Israel's Universities Get Lower Grades in Global Survey

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While both the Hebrew University in Jerusalem and Tel Aviv University found themselves included the Time Higher Education's annual list of the top 200 universities worldwide, they were ranked at a significantly lower place this year. The Technion, which appeared in last year's list, failed to make the cut.

The Hebrew University, which was ranked 134th last year, was placed 191st in this year's list. Its overall score was lowered to 45, from last year's 53.1. Tel Aviv University barely made the list, being placed 199th with an overall score of 44.3; last year it was ranked 158th, with a 50.5 score.

Topping the list - for the third year running - is the California Institute of Technology. Harvard University climbed to number two this year, followed by Oxford University, Stanford University, and the Massachusetts Institute of Technology. Princeton University, UC Berkeley, the University of Chicago, and the Imperial College London round out the top ten.

Time Higher Education, the leading British weekly on higher education, ranks the world's top academic institutions by rating them according to a number of categories. Teaching and learning environment makes up 30% of the final score, amount of volume of research accounts for 30%, number of citation makes up 30%, industry income 2.5% and international outlook 7.5%.

Tel Aviv University's rating dropped primarily because of its teaching environment score, although its research received a good score. The Hebrew University did well in the citation category, but suffered a drop in the innovation and research volume categories.

In the humanities, the Hebrew University ranked 86, with Stanford and Harvard universities topping the category. No Israeli university ranked in the top 100 health category, which was led by Oxford University.

The Technion was ranked 69th in terms of technology and engineering, with MIT coming in first. No Israeli university made the top 100 list for life sciences or physics, which were led by Harvard and Caltech respectively.

The ranking reflects a decline in Israeli scientific achievement. A recent study revealed a drastic decline in the per capita ratio of research publications over the last decade. In 1991, Israelis published the most academic papers per capita in the world, and remained in the top three countries until 2003, but by 2009 it had fallen to tenth place. According to figures from 2011 (the most recent available), Israel currently sits in thirteenth place.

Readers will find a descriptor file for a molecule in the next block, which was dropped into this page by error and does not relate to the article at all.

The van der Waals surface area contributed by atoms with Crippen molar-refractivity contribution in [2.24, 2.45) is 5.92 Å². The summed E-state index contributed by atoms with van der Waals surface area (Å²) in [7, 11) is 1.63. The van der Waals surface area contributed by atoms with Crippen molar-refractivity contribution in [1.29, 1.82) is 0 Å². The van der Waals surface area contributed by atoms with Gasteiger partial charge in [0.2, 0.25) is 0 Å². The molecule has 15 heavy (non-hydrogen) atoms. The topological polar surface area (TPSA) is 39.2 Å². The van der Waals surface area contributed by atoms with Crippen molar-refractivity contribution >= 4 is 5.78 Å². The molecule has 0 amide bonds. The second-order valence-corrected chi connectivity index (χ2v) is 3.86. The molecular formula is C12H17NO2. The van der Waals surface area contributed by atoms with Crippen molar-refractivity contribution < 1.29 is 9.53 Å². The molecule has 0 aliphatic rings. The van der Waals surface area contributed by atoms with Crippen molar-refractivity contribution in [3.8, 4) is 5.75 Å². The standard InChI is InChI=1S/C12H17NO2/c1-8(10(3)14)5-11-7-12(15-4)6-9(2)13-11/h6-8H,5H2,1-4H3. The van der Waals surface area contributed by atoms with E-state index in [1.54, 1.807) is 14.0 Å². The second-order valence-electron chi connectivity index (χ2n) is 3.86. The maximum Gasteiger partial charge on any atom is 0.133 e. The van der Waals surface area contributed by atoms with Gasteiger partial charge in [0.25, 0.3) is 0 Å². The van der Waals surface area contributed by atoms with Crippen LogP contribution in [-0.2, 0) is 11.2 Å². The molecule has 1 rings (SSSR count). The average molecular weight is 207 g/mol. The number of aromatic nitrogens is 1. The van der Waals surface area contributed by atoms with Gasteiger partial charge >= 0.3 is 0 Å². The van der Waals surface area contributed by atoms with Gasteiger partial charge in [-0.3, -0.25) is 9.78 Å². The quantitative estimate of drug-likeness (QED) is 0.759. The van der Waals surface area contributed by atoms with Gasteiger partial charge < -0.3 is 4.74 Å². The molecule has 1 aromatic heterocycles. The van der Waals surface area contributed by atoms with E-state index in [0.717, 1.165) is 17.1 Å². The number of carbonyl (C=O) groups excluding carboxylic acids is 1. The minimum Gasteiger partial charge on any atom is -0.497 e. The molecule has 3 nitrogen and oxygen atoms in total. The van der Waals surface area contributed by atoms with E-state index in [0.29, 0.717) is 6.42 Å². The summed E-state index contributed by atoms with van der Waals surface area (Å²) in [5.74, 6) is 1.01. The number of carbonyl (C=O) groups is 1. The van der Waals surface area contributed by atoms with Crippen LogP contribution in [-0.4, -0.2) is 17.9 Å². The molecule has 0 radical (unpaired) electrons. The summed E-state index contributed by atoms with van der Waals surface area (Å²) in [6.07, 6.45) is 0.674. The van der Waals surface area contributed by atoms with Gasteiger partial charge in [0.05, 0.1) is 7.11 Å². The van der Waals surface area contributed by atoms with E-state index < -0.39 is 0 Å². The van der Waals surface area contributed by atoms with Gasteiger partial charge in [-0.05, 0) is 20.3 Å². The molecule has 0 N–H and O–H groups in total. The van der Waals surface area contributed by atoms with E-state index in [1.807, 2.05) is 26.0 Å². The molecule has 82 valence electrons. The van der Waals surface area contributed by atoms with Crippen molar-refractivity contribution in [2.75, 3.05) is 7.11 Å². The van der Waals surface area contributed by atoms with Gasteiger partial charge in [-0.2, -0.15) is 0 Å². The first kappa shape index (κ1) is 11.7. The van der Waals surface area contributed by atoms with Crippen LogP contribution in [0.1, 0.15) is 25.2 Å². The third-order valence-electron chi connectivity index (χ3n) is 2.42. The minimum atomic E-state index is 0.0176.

The study, conducted by the Samuel Neaman Institute and the national council for study and development within the Science, Technology, and Space Ministry, also revealed a decline in the quality of publications, as Israel is currently ranked fifteenth in the world, down from twelfth just six years ago.

In response to the Time Higher Education rankings, the Hebrew University stated that "Israeli research universities are suffering from a lack of advanced equipment and infrastructure necessary for research in the sciences, which harms their rankings. In the field of humanities, which does not require special equipment, the Hebrew University was ranked among the top 100 universities in the world.

At the same time, Hebrew University has maintained its excellence, which is reflected in the Shanghai rankings, considered the most prestigious and objective, which place it among the top 60 universities in the world."
Hebrew University slipped six places in Shanghai rankings over the last year.
Among the top 20 universities on the list, 15 are American, three British, one is Swiss, and another is Canadian. The United States led the list with 77 of the top 200 universities, growing its advantage over the rest of the world by one as compared to last year's list. The United Kingdom was the second most represented nation with 31 universities making the list, Holland had 12 universities on the list and Germany came in with 10 universities.

Asian universities didn't do very well on the list; Japan was represented five times, South Korea four, Hong Kong thrice, China and Singapore twice each and Taiwan had one institution on the list.

The Edmond J. Safra campus, Hebrew University in Jerusalem.Credit: Daniel Bar-On

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